Tracking of this indicator has been discontinued due to the Chesapeake Bay Program’s focus on tracking dissolved oxygen through surface area assessments that are part of its Water Quality Standards Attainment indicator. For more information, visit ChesapeakeProgress.
Like animals on land, living creatures in the Chesapeake Bay need oxygen to survive. In the water, oxygen is present in dissolved form. Without adequate concentrations of dissolved oxygen, the Bay’s ability to support aquatic life is compromised.
Dissolved oxygen concentrations are an important indicator of nutrient pollution. This is because low dissolved oxygen levels are often the result of nutrient-fueled algae blooms. When algae blooms die and undergo bacterial decomposition, these bacteria use up oxygen in the water, leaving little for fish and shellfish and creating what are known as “dead zones.” Increased nutrient pollution leads to larger algae blooms, which in turn create more dead zones.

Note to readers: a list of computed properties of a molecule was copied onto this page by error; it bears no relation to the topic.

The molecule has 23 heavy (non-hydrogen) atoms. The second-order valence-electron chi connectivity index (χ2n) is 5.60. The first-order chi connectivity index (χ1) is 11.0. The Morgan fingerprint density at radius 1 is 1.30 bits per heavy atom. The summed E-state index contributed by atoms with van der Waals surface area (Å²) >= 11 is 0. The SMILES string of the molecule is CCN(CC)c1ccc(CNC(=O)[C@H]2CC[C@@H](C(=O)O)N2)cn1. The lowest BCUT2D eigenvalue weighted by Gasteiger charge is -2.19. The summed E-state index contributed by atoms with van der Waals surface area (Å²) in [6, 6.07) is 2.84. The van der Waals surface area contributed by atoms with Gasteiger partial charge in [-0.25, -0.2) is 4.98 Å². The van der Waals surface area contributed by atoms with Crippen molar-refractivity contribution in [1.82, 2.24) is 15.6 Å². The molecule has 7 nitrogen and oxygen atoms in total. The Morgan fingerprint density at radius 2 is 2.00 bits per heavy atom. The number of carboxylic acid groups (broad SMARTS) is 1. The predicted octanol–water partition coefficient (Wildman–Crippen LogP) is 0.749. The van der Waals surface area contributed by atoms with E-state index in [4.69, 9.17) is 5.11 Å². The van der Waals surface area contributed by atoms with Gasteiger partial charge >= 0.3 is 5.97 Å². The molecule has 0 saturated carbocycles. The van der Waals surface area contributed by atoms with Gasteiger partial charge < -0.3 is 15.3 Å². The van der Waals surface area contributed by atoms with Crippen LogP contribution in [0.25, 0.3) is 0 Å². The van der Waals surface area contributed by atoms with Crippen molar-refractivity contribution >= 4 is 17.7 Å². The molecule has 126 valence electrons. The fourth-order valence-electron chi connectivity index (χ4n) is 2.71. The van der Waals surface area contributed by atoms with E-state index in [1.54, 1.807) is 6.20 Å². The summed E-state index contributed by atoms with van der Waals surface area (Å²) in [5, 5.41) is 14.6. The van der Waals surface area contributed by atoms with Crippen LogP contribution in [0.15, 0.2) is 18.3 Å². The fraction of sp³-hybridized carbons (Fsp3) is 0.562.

Over time, large-scale reductions in the amount of nutrients flowing into the Bay will help improve low-oxygen conditions.
In 2014, the Chesapeake Bay Program adopted a goal to reduce pollution and achieve the water quality necessary to protect human health and support the region’s underwater resources. Our partners are working to bring 100 percent of the Bay and its tidal tributaries up to dissolved oxygen standards.
Chesapeake Bay Program